Portnoy’s Complaint

Portnoy's Complaint Cover

Author: Philip Roth
Original Publication: 1969
Genre: Fiction, Monologue
#378 on “1,001 Books to Read Before You Die

Portnoy is Alexander Portnoy, a 33-year old lawyer from New Jersey reliving his Jewish childhood from the safety of a therapist’s couch, and oy vey, can he complain! To be fair, however, he has a lot to kvetch about. Portnoy is a chronic masturbator and a sexual deviant with an oppressive mother, a chronically constipated father, and a crippling superiority complex. The book is less a story than an (often very funny) monologue by its titular character, who seems to blame many of his problems on his Judaism, and by default, the family who raised him that way. I read an interview with the author who said that this book – which made him famous – was his “let ‘er rip!” novel. Let it rip he did – the book was banned in its time for its graphic detailing of masturbation and frank discussion of sexuality, deviant and otherwise. Such things simply were not done in popular literature of the time.

Portnoy begins by describing his childhood, and I was struck by how the book treats complaining about one’s family/religion/lot in life as almost a cultural birthright of the Jewish people. His mother reminded me of Estelle Harris’s Seinfeld characterization of George Costanza’s mother. She’s loud, abrasive, long-suffering, smothering, meddling, and any number of other “Jewish mother” stereotypes. Another thing which interested me is the degree to which Portnoy feels shafted because he is Jewish, and feels that everyone is prejudiced against Jews; yet he is ridiculously hypocritical about persecuting others. He’s defensive about his faith and upbringing while simultaneously hating and resenting it, and he’s also judgmental and disdainful of goyim (non-Jews.) One scene in particular describes the first time he has dinner at his Christian girlfriend’s house (his first meal in a Christian household), and him contemplating putting toilet paper down to protect the seat before he uses their bathroom.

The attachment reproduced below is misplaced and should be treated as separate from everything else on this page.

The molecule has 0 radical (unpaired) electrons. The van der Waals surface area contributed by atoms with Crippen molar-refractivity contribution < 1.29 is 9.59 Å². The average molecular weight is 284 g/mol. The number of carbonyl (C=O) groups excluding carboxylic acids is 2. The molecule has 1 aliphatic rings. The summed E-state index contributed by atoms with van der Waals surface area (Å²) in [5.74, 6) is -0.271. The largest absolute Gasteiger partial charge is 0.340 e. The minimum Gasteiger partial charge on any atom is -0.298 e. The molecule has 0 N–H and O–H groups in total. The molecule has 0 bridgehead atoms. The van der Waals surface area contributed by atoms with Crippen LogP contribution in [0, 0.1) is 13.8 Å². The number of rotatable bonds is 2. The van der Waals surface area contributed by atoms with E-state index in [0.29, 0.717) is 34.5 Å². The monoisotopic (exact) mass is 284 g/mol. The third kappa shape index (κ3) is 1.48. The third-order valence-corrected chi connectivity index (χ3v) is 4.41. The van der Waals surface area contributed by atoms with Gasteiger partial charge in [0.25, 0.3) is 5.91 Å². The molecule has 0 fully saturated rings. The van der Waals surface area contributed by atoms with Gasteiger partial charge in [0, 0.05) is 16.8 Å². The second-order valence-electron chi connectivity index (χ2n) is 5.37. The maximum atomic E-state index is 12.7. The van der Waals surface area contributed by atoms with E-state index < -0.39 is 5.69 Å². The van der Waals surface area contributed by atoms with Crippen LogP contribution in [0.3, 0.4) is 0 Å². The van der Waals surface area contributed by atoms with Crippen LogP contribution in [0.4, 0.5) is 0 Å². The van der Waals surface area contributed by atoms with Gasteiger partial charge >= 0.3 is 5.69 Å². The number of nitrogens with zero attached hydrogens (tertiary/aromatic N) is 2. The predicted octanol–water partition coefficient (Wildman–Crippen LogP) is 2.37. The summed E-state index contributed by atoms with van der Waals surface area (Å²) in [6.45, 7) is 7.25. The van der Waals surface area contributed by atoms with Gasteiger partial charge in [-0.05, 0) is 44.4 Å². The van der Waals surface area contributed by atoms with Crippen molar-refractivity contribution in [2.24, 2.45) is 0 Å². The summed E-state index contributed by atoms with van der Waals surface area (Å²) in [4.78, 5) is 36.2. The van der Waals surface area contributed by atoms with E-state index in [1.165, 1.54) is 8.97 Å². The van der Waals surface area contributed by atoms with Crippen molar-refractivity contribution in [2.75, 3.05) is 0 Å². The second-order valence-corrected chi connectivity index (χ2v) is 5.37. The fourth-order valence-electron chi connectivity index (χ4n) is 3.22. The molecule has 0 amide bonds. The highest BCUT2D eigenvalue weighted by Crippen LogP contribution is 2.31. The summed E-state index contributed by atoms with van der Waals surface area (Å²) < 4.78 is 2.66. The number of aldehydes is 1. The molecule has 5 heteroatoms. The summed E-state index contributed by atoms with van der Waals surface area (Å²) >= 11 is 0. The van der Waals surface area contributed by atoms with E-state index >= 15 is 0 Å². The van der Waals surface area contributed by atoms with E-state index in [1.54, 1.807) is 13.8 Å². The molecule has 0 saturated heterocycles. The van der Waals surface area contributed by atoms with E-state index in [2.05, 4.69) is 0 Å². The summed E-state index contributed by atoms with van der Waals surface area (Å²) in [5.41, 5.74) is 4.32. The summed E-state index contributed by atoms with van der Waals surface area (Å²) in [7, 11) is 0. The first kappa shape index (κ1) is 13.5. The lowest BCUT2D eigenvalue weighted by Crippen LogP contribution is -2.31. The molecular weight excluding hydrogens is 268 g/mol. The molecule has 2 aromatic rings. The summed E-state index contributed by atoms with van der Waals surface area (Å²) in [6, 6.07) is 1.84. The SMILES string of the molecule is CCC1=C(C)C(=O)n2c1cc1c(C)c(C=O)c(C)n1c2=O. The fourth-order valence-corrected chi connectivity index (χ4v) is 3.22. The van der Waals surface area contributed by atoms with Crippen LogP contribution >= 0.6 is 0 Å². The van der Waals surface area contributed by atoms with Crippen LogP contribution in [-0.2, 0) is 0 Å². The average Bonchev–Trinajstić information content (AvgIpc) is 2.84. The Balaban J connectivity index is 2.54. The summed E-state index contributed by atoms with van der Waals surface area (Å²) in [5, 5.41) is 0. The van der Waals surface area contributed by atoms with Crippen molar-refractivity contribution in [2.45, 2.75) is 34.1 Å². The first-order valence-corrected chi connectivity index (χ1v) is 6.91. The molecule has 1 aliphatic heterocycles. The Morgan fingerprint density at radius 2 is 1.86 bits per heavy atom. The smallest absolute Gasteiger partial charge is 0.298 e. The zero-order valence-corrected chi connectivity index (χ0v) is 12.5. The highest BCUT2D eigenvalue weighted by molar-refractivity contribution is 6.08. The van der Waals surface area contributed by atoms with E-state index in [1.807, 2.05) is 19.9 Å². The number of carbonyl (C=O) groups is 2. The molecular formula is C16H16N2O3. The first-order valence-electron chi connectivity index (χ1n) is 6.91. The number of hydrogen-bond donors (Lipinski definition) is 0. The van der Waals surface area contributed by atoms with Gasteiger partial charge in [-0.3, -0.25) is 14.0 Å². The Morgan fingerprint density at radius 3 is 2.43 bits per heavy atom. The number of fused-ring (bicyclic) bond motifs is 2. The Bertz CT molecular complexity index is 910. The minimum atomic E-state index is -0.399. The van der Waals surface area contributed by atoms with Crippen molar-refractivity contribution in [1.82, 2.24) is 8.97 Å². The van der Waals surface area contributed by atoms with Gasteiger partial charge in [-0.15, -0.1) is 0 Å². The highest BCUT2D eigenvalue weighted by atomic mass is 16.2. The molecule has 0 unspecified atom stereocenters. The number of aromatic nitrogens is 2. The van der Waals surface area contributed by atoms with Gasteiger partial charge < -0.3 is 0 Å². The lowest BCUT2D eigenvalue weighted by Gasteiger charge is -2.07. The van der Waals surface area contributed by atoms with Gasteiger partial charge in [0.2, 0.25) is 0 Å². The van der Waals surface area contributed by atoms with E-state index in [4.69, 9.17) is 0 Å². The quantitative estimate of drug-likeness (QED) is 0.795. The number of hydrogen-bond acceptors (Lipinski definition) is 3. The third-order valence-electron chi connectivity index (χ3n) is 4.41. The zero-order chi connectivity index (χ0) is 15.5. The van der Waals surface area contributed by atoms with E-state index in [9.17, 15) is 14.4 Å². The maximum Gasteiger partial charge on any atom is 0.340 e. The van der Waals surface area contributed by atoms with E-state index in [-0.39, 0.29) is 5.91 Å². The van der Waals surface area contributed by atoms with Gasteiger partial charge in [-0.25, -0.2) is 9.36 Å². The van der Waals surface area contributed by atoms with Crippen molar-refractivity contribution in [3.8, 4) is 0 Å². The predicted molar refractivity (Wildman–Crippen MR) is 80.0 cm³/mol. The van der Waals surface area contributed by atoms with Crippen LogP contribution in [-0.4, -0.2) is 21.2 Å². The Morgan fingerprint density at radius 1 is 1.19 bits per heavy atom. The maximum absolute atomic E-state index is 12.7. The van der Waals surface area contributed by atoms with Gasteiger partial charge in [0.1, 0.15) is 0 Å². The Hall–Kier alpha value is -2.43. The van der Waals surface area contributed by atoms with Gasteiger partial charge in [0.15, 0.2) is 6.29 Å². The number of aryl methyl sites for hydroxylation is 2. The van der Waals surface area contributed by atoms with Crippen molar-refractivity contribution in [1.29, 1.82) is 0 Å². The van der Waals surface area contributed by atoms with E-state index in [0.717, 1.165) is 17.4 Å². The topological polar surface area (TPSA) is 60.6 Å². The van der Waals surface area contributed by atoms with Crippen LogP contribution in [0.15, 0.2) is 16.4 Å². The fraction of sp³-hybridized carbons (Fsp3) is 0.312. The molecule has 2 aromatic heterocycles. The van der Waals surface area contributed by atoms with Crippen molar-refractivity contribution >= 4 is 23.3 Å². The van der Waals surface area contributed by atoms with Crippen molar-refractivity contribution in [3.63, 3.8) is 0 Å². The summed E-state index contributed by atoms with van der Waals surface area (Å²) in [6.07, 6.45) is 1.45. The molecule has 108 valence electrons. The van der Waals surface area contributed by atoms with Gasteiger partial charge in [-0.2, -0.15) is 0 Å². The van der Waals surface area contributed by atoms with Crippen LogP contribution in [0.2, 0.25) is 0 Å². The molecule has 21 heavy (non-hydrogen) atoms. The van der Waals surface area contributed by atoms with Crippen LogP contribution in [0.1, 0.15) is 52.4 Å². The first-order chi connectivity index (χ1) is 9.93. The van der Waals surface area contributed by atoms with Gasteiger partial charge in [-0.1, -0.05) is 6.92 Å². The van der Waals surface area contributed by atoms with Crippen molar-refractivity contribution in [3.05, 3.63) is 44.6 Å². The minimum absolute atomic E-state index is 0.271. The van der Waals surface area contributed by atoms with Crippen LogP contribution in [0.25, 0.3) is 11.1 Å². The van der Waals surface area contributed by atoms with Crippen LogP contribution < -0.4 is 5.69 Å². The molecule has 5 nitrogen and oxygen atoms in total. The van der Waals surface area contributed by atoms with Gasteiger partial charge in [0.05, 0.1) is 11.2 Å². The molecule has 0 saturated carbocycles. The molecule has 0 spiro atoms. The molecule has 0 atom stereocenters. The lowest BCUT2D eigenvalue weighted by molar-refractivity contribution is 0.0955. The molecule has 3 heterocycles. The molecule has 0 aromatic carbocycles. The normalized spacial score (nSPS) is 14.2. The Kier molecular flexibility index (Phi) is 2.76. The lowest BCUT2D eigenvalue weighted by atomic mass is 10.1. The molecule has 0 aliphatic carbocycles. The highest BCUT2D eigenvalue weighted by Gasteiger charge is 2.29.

Despite his contempt for goyim, the girls he obsessively chases are all shiksa (non-Jewish women,) and he wrestles with that as well – a term since coined by Seinfeld as “shiksappeal”; that is, the attraction by Jewish men to gentile women. The book continues through his early adulthood, detailing his penchant for publicly pleasuring himself and his disastrous relationships with women. He’s always secretly convinced that the women look down on him for his Jewish background, while he simultaneously looks down on them for theirs. “Don’t date shiksas,” his father tells him. “Your first fight, and that’s all they know how to call you.” A reference, of course, to a girl who called him a ‘dirty Jew son of a bitch’ when they fought.

The crux of the novel, and Portnoy’s actual complaint, is his inability to reconcile his sexual proclivities with his religious upbringing. The title of the novel has since been employed as a common turn of phrase meaning just that: one struggling to reconcile his desires with his ethics may be said to be suffering from “Portnoy’s Complaint.” It’s a moral Catch-22, to employ another expression from a famous novel’s title – his religious background dictates that the things that he desires are immoral and wrong, so he feels ashamed when he does them anyway, and because he sees these activities as shameful, he derives no pleasure from them. The result is a spiral that makes him more and more miserable as he resents his background for preventing him from enjoying himself, and resents his desires for failing to provide fulfillment.

Fun Fact: The novel sparked an uproar in the Jewish community for its irreverent portrayal of Jewish identity, and was on Australia’s “Banned Imports” list. Many have speculated as to how much of the novel is Roth’s imagination, and how much is autobiographical.

Bother if: I thought the novel was very funny, but my enjoyment of it might perhaps have been enhanced if I had known more Yiddish, or been Jewish myself. Coming from such a dissimilar background, I found the book fascinating from a sociological standpoint. Those with similar backgrounds may enjoy it on a different level because they are able to identify with the family/tradition/religious aspects. Yiddish words and expressions are employed quite a bit, so it was fun for me to look them up and compare the context with the traditional meaning of the words.

Don’t bother if: You’re offended by extremely coarse/foul language or graphic descriptions of deviant sex acts, some involving group sex, props, prostitution, orgies, and worse. It’s not a story everyone would enjoy, and is almost certainly not appropriate for younger readers.

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